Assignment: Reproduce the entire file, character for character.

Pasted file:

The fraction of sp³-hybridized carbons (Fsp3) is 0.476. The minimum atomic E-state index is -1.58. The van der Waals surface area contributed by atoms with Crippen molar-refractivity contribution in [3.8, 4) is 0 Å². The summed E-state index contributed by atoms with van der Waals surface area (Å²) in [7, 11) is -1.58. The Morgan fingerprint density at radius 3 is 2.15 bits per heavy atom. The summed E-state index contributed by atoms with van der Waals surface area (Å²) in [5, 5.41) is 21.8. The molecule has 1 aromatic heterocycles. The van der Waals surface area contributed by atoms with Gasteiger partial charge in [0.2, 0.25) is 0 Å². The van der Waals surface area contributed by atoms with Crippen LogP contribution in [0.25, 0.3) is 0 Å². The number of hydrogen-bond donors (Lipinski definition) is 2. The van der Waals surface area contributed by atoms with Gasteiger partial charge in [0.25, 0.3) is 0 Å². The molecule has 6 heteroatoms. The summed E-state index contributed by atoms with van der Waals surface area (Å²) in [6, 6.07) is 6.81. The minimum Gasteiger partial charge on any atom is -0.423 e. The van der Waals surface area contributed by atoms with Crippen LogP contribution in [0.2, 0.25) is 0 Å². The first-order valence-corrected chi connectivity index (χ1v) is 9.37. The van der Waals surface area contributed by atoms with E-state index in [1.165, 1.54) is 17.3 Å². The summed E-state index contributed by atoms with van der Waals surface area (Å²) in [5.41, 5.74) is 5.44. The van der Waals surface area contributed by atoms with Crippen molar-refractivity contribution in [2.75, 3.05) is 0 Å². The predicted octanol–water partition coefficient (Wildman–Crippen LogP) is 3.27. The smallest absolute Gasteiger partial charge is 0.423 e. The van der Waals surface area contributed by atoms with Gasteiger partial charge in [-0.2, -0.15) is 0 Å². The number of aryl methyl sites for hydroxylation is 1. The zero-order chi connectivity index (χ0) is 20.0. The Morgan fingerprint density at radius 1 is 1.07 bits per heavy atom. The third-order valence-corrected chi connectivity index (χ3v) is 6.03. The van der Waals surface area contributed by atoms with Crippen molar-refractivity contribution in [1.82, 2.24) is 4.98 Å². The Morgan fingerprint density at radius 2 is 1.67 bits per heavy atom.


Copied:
The fraction of sp³-hybridized carbons (Fsp3) is 0.476. The minimum atomic E-state index is -1.58. The van der Waals surface area contributed by atoms with Crippen molar-refractivity contribution in [3.8, 4) is 0 Å². The summed E-state index contributed by atoms with van der Waals surface area (Å²) in [7, 11) is -1.58. The Morgan fingerprint density at radius 3 is 2.15 bits per heavy atom. The summed E-state index contributed by atoms with van der Waals surface area (Å²) in [5, 5.41) is 21.8. The molecule has 1 aromatic heterocycles. The van der Waals surface area contributed by atoms with Gasteiger partial charge in [0.2, 0.25) is 0 Å². The van der Waals surface area contributed by atoms with Crippen LogP contribution in [0.25, 0.3) is 0 Å². The number of hydrogen-bond donors (Lipinski definition) is 2. The van der Waals surface area contributed by atoms with Gasteiger partial charge in [0.25, 0.3) is 0 Å². The molecule has 6 heteroatoms. The summed E-state index contributed by atoms with van der Waals surface area (Å²) in [6, 6.07) is 6.81. The minimum Gasteiger partial charge on any atom is -0.423 e. The van der Waals surface area contributed by atoms with Crippen LogP contribution in [0.2, 0.25) is 0 Å². The first-order valence-corrected chi connectivity index (χ1v) is 9.37. The van der Waals surface area contributed by atoms with E-state index in [1.165, 1.54) is 17.3 Å². The summed E-state index contributed by atoms with van der Waals surface area (Å²) in [5.41, 5.74) is 5.44. The van der Waals surface area contributed by atoms with Crippen molar-refractivity contribution in [2.75, 3.05) is 0 Å². The predicted octanol–water partition coefficient (Wildman–Crippen LogP) is 3.27. The smallest absolute Gasteiger partial charge is 0.423 e. The van der Waals surface area contributed by atoms with Gasteiger partial charge in [-0.2, -0.15) is 0 Å². The number of aryl methyl sites for hydroxylation is 1. The zero-order chi connectivity index (χ0) is 20.0. The Morgan fingerprint density at radius 1 is 1.07 bits per heavy atom. The third-order valence-corrected chi connectivity index (χ3v) is 6.03. The van der Waals surface area contributed by atoms with Crippen molar-refractivity contribution in [1.82, 2.24) is 4.98 Å². The Morgan fingerprint density at radius 2 is 1.67 bits per heavy atom.